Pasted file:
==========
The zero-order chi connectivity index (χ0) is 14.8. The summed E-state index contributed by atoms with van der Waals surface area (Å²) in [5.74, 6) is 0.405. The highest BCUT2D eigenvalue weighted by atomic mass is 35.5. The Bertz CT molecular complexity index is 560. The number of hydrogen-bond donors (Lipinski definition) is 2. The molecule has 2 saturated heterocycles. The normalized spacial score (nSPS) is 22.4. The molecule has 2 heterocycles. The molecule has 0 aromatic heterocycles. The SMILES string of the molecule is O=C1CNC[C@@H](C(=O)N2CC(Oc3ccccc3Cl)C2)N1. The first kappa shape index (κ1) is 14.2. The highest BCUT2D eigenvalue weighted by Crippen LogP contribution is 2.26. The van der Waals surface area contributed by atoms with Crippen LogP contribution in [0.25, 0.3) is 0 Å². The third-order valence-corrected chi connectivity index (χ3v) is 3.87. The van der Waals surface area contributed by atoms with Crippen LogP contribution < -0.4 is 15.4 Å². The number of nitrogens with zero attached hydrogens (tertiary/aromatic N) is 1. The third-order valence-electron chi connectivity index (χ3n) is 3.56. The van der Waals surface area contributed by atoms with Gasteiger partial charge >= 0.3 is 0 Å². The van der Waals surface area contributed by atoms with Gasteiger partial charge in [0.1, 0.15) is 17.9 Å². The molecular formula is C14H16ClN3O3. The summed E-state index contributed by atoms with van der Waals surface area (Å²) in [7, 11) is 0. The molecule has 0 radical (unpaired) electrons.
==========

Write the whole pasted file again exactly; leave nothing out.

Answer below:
The zero-order chi connectivity index (χ0) is 14.8. The summed E-state index contributed by atoms with van der Waals surface area (Å²) in [5.74, 6) is 0.405. The highest BCUT2D eigenvalue weighted by atomic mass is 35.5. The Bertz CT molecular complexity index is 560. The number of hydrogen-bond donors (Lipinski definition) is 2. The molecule has 2 saturated heterocycles. The normalized spacial score (nSPS) is 22.4. The molecule has 2 heterocycles. The molecule has 0 aromatic heterocycles. The SMILES string of the molecule is O=C1CNC[C@@H](C(=O)N2CC(Oc3ccccc3Cl)C2)N1. The first kappa shape index (κ1) is 14.2. The highest BCUT2D eigenvalue weighted by Crippen LogP contribution is 2.26. The van der Waals surface area contributed by atoms with Crippen LogP contribution in [0.25, 0.3) is 0 Å². The third-order valence-corrected chi connectivity index (χ3v) is 3.87. The van der Waals surface area contributed by atoms with Crippen LogP contribution < -0.4 is 15.4 Å². The number of nitrogens with zero attached hydrogens (tertiary/aromatic N) is 1. The third-order valence-electron chi connectivity index (χ3n) is 3.56. The van der Waals surface area contributed by atoms with Gasteiger partial charge >= 0.3 is 0 Å². The van der Waals surface area contributed by atoms with Gasteiger partial charge in [0.1, 0.15) is 17.9 Å². The molecular formula is C14H16ClN3O3. The summed E-state index contributed by atoms with van der Waals surface area (Å²) in [7, 11) is 0. The molecule has 0 radical (unpaired) electrons.